The testimony of one agent inflamed the conspiracies

It's understandable how there could be varying opinions on the details of exactly how the events of the Kennedy assassination happened. Take the story of Paul Landis. He was one of the Secret Service agents who was there that day, and it took him until 2023 to share his side of the story — and it involved the so-called "magic bullet theory."

One of the biggest questions is how the same bullet hit JFK and Texas Governor John B. Connally Jr. repeatedly, and Landis claimed that his timeline of events actually cleared all that up. Kind of. Contrary to official reports that describe a bullet being found on a stretcher after Connally was taken to Parkland (the one pictured), Landis says that with no one on hand to secure the crime scene that was the limousine, he did. Sort of.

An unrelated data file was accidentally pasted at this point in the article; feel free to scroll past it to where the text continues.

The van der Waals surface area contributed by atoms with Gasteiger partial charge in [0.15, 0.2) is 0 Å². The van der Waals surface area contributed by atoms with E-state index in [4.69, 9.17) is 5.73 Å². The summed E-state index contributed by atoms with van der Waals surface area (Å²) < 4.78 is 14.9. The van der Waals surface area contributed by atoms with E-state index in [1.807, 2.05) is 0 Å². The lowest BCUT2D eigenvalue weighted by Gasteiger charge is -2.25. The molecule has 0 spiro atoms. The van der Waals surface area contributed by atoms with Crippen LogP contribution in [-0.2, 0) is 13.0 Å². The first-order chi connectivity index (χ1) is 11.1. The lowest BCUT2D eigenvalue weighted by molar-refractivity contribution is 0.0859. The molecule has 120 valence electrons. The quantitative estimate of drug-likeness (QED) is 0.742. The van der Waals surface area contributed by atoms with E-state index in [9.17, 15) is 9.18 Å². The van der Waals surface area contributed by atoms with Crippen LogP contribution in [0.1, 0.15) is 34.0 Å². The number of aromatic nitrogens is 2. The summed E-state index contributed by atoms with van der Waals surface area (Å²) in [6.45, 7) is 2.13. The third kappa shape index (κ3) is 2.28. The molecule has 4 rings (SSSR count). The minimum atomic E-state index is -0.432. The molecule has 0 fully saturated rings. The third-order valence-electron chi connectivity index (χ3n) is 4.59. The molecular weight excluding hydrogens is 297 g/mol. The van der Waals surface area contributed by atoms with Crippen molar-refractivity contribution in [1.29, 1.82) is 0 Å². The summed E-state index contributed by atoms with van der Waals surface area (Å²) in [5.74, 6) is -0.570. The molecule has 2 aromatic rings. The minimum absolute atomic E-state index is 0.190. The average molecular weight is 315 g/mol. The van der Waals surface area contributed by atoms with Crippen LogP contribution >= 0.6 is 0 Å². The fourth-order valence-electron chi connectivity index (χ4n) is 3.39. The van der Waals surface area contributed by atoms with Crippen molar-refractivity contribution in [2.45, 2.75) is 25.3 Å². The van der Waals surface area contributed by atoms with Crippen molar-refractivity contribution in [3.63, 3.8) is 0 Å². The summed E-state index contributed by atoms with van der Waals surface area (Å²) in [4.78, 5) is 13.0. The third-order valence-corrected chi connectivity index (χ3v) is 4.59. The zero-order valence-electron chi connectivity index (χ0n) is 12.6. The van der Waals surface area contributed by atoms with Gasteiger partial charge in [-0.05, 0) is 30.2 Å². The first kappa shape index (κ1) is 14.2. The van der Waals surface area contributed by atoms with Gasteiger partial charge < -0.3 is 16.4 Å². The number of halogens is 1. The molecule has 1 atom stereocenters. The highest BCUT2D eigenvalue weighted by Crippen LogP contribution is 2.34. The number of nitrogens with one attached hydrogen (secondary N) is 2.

Landis told The New York Times that he'd plucked a bullet from the back of Connally's seat, put it on the stretcher next to Kennedy, and then? It's anyone's guess. "All the agents that were there were focused on the president. This was all going on so quickly. And I was just afraid that — it was a piece of evidence, that I realized right away. Very important. And I didn't want it to disappear or get lost. So it was, 'Paul, you've got to make a decision,' and I grabbed it."

A Dallas police officer was shot and killed as Oswald fled